Women in Franchising: Be your own boss, invest in a franchise

Franchising has a lot to offer enterprising women, reports Rachel Spaul

Franchising today offers a kaleidoscope of opportunity for people wanting to set up in business for themselves with plenty to appeal to women, including children's education & fitness, women's health & fitness, artistic concepts such as ceramics, retail, and care services.

Franchising offers the flexibility to work full or part-time to fit work around family life, on your own, or with a friend or partner.

The primary barrier to business ownership for women is making the decision to strike out on their own in business. Many of you reading this will already have made a long list of reasons why you 'can't' be a business owner and right at the top will be self-confidence. With training, support and encouragement part of genuine business format systems, franchising is ideally suited to women who have the 'get-up-and-go', but not the confidence.

Advice and guidance on identifying a franchise, researching opportunities and funding your business is readily available at franchise exhibitions, from the British Franchise Association (BFA), franchise consultants and publishers Franchise Development Services, the high street banks, franchise lawyers, franchise magazines and internet franchise searches such as BeTheBoss.com. Simply by researching what franchising involves and speaking with franchisors and franchisees, many of the concerns on your list can be crossed off.

Speaking to women in the Women in Franchising area at the recent franchise exhibition in Birmingham, Rosemary Conley of Rosemary Conley Diet and Fitness Centres described this as removing the 'false ceilings' that are preventing you from achieving your dreams so that you can move gently towards your goal. She further advised listeners: 'You can only conquer your fears by doing what you fear most.'

Taken on face value, franchising may sound like a cosy business where the franchisor will make sure you have everything you need and act as your life raft keeping you afloat. While this is partly true, you are still running your own business and will have to work hard to make the business a success. You should therefore evaluate yourself to see if you have the drive, determination and support of your family to succeed.

It has been commented on by professionals in the industry that women inherently possess many of the skills necessary to be successful in franchising, such as the ability to follow a system, listen and build lasting relationships, focus on every tiny detail, prioritise and multi-task. Previously underrepresented in the industry women currently account for 21 per cent* of all franchisees with a number of successful female franchisors such as Rosemary Conley and Angie Davies from Monkey Music, who both won awards at the BFA 2005 Franchisor of the Year Awards.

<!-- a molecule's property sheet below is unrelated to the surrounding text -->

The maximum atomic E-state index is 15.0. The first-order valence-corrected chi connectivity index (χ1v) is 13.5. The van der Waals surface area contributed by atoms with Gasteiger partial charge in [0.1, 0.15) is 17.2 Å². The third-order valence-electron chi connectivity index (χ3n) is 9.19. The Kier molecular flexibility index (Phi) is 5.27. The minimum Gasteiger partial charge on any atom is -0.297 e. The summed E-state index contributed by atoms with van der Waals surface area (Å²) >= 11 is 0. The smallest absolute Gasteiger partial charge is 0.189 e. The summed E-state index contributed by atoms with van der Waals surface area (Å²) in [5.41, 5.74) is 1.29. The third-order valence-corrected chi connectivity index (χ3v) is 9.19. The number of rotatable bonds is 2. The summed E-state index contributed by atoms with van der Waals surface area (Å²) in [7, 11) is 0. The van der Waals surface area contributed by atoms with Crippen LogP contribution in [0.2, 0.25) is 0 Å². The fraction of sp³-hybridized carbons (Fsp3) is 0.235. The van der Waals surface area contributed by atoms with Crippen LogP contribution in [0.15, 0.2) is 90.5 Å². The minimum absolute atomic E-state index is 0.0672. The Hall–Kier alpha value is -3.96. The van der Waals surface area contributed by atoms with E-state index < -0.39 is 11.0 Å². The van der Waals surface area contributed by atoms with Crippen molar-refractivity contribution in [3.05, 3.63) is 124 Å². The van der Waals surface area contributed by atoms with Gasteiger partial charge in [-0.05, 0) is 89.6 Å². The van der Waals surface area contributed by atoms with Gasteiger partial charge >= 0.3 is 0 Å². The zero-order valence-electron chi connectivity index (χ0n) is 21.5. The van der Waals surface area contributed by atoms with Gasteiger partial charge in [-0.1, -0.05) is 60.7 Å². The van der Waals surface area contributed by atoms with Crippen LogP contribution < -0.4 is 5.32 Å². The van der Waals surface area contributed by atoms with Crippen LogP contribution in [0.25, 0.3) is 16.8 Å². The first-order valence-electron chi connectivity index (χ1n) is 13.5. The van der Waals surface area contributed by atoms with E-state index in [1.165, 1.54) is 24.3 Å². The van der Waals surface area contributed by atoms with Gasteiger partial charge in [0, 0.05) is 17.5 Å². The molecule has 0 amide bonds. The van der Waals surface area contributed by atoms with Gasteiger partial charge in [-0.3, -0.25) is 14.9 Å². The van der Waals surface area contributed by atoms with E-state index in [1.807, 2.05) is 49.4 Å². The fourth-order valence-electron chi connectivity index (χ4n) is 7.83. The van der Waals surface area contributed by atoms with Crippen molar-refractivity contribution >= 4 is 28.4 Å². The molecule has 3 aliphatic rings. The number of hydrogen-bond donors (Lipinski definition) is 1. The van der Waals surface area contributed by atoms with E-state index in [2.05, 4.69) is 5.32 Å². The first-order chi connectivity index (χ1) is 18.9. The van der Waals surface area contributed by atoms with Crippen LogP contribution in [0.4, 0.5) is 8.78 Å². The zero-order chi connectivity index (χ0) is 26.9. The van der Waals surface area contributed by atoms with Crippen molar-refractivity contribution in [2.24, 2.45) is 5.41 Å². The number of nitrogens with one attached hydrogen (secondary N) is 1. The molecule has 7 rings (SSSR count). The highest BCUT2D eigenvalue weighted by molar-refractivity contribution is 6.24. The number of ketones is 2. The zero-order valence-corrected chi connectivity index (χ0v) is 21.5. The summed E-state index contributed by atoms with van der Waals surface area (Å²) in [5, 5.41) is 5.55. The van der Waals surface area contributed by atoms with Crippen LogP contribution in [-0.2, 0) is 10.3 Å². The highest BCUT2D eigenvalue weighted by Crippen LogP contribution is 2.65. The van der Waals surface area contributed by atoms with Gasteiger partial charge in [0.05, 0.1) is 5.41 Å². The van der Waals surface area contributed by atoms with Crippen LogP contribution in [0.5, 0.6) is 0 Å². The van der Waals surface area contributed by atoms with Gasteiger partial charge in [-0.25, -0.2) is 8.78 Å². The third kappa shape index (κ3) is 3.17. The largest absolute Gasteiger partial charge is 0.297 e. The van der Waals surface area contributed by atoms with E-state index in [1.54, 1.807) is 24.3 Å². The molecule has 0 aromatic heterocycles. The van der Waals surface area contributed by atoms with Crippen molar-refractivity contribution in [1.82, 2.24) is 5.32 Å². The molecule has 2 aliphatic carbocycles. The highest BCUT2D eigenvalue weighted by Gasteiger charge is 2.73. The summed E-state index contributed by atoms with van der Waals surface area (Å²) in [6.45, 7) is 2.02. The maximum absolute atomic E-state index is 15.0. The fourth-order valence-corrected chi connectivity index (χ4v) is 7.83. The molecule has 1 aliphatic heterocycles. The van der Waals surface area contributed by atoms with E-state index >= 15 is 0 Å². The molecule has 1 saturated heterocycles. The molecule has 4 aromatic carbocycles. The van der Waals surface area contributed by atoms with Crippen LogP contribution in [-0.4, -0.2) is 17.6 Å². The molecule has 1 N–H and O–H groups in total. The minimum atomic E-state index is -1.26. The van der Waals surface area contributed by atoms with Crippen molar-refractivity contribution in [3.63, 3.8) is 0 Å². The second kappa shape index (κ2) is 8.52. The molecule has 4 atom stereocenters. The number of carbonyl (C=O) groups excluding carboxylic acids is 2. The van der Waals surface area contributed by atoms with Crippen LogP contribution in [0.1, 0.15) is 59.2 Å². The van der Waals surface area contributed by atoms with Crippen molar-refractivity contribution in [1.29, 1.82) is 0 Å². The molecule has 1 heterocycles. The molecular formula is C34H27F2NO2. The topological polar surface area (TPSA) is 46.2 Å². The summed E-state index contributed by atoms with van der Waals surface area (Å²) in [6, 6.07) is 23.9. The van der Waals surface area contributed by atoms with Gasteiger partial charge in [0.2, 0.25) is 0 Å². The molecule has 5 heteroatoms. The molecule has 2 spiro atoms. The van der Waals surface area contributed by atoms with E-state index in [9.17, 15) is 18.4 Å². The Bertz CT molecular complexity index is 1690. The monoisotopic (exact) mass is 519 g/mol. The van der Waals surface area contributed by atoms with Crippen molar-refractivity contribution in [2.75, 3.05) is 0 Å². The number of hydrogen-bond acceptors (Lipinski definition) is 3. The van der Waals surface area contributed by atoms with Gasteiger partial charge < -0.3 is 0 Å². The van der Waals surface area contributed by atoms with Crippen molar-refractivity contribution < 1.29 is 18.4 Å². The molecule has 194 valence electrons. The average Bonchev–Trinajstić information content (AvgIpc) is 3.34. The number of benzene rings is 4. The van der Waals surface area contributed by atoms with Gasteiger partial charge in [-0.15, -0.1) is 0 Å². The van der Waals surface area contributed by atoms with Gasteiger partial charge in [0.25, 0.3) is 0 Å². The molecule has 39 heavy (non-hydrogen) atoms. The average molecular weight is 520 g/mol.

However, despite the growing number of women entering the industry there is still a significantly smaller number than men. Several organisations are tackling this issue through the dissemination of information, such as exhibition organiser Venture Marketing which, for the first time this year, staged a women's networking area at the National Franchise Exhibition, Birmingham, giving women the opportunity to share ideas and experiences and to network with other women.

The BFA is also actively promoting franchising to women through its work with CREATE, a partnership of national business support organisations which have joined together to help people who are considering self-employment - particularly through franchising - with specific knowledge and experience in supporting women, individuals from ethnic minorities, over 50s and young people.

For many women, the main attractions of franchising are the opportunity to be their own boss, to fit work around family, financial independence and a route back to work at the same or a higher level after having a family. Rosemary summed this up perfectly in her presentation, as women looking for some 'me time'.

If you want to be your own boss as a franchisee remember to thoroughly research the franchise. As a starting point turn to pages 104 and 110 for an introduction to franchising and page 139 for a list of questions to ask franchisors.

Beating the odds
Franchising gave Joanna Dase from Bournemouth the opportunity to move to the UK from Canada.

As a single mum following the death of her husband, she wanted to be closer to her family, but having left her job as a family counsellor and quit her law degree to care for her husband, felt she didn't have the skills or the finances to achieve the same standard of living that she enjoyed in Canada. Joanna recalls: 'I'd gained weight while looking after my husband and went to a Curves women-only gym to help lose it. I have a passion for helping women and decided to buy one of the franchises in Canada.'

Running a Curves franchise in Canada and acting as mentor to new franchisees gave Joanna the confidence and resources to make the move to the UK. Just eight months following the opening of her new business in Bournemouth she could afford a four-bedroom house. She currently owns two Curves women-only 30-minute fitness centres and is an Area Director, which means she provides ongoing support to other franchisees.

Joanna has found running her own business hard work, but both personally and financially rewarding. She advises: 'If you feel unable to provide, or are afraid of providing, for yourself and your family because you don't have relevant experience, franchising gives you the opportunity to have a very satisfying and rewarding business and to look after yourself and your family.'